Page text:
These outstanding human beings have taught me and learned from me and others in these sessions many valuable life lessons. The main lesson I have learned is that if you engage with diverse people and all people with good intention meaningfully, respectfully, honestly, and objectively, people would be more inclined to share their views and experiences openly, but they would also find themselves pausing from only listening to themselves and start listening to others, thereby beginning to empathise with others, and others in turn would start doing the same. The end result would be that the individuals would begin to understand themselves, other people and issues better, and the impact they might be having on others without their consciousness. This insight has led to perceptible and authentic change in behaviour.

The lessons that you would learn from this book are broad, deep, profound, and practical, as they had been developed from true life stories of real experiences of diverse individuals, experiences gained from within their immediate and other social and organisational circles, as well as from their often flawed diversity socialisation processes that have been characterised mostly by limited meaningful exposure to others as well as deep-seated learned prejudice towards others. These lessons range from learning to talk about others in their absence as though they were present, since this might be closer to the truth rather than the negative stereotypical generalisations that amuse and entertain us about them when discussing them in their absence. The lessons also teach us that he who generalises generally lies, because no two individuals, even if they were raised in the same family, would be the same.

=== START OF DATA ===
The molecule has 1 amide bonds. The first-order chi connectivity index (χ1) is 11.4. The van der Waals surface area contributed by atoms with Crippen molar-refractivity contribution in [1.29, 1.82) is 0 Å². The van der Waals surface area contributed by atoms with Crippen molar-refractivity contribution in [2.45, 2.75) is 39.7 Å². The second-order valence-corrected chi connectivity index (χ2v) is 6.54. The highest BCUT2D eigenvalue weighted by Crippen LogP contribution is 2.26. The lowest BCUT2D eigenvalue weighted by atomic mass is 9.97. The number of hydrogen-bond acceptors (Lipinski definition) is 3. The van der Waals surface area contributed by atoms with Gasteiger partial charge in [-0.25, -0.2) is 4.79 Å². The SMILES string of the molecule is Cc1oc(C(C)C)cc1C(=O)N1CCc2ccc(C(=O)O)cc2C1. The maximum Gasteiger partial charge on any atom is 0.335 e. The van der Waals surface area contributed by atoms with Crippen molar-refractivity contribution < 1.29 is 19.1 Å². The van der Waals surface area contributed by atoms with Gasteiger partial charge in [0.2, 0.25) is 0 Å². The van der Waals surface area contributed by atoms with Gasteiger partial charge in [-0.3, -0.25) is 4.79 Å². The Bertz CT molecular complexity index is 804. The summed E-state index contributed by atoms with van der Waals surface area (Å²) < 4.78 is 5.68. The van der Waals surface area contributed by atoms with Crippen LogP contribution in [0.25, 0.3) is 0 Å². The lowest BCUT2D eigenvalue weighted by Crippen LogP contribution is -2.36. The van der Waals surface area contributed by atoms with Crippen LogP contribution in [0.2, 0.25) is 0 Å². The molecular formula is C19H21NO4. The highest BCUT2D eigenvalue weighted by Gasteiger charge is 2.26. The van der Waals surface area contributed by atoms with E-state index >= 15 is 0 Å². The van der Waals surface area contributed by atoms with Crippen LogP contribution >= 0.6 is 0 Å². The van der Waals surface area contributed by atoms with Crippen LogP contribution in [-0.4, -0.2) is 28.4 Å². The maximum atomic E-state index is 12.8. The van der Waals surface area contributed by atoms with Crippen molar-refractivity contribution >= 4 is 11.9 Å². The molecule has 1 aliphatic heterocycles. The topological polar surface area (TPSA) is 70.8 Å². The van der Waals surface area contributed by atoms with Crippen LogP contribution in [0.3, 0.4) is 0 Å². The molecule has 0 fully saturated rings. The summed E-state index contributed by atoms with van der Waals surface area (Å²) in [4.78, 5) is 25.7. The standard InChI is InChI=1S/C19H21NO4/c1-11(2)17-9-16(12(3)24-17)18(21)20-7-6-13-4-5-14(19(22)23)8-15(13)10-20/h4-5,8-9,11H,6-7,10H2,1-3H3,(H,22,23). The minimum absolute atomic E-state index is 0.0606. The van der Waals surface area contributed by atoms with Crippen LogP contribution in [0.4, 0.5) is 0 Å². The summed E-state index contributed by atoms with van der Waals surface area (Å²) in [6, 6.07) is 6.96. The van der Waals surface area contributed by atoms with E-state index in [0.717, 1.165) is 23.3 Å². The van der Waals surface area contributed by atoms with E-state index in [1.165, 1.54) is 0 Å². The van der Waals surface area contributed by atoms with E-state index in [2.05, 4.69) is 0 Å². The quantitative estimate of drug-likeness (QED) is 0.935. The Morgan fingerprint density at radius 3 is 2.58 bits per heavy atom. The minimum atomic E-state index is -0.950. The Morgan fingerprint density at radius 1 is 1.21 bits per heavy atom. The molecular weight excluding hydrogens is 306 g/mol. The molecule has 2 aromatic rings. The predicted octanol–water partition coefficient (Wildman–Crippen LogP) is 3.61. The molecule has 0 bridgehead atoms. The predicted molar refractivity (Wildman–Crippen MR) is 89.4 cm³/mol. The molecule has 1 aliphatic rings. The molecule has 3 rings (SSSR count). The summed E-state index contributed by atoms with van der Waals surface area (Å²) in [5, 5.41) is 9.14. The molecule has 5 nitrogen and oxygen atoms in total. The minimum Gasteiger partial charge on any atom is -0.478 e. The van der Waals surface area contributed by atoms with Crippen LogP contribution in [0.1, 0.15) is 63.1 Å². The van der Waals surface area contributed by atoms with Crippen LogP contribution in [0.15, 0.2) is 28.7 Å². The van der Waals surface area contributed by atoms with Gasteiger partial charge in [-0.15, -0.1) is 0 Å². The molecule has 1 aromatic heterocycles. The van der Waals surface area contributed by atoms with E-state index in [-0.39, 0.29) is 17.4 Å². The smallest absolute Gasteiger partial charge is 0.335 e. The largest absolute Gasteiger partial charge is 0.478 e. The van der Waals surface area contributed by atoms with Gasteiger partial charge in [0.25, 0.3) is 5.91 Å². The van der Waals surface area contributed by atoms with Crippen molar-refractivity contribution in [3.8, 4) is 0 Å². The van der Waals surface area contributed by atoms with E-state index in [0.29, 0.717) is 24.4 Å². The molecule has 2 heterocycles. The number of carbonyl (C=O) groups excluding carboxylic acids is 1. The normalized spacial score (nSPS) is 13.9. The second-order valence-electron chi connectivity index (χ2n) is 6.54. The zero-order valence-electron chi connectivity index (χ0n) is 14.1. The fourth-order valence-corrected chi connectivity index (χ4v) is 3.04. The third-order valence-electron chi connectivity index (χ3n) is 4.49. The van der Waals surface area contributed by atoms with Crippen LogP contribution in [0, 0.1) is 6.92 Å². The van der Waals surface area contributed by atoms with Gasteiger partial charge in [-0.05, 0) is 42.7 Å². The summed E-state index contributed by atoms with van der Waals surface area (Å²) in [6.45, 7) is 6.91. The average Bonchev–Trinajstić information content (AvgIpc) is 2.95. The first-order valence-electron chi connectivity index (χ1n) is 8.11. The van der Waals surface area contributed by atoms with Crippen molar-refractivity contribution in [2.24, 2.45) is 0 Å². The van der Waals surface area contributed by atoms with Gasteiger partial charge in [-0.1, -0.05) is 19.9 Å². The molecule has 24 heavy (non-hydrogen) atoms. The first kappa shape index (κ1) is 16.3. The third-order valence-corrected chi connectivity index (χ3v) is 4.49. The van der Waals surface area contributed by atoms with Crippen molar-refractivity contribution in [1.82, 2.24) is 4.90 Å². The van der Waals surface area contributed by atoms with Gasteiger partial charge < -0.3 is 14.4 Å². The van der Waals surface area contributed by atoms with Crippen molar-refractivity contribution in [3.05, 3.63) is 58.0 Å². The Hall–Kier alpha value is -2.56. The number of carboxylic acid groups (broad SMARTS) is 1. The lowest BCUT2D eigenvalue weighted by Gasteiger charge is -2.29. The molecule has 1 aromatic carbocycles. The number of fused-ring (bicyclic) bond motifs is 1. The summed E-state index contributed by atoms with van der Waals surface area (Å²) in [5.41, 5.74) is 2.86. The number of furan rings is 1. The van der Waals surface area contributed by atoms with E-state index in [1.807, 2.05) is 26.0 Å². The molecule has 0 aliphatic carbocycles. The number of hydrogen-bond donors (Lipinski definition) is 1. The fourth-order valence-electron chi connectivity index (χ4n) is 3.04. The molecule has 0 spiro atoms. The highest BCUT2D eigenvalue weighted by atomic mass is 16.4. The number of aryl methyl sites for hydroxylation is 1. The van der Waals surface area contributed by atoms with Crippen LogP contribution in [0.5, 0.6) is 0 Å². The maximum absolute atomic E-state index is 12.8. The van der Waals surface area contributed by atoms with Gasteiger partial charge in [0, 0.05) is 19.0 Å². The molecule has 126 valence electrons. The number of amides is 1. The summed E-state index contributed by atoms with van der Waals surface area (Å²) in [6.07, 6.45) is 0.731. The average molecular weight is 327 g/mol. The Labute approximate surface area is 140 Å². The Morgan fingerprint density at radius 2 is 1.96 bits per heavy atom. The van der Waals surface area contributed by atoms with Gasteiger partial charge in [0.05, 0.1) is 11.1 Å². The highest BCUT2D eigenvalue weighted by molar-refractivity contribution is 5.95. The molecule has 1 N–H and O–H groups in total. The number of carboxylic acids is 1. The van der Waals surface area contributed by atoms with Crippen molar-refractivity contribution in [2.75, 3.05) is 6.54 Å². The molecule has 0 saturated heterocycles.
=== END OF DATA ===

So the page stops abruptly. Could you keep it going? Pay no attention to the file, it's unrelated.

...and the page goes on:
Since all South Africans are products of their environments, and since these environments that produced them were also different, it should therefore not be uncommon to find that there are real differences between individuals and groups. The lessons then further teach us that even though we had been taught through-out our upbringing that we should treat others as we would like to be treated, we must also learn, especially in a diverse environment, to treat others as they would like to be treated and not necessarily the way we would like to be treated or to treat them, for what works for us may not work for others. We also learn that other people’s ways are correct for them, and that their ways are not necessarily strange, but that we might be strangers to their ways.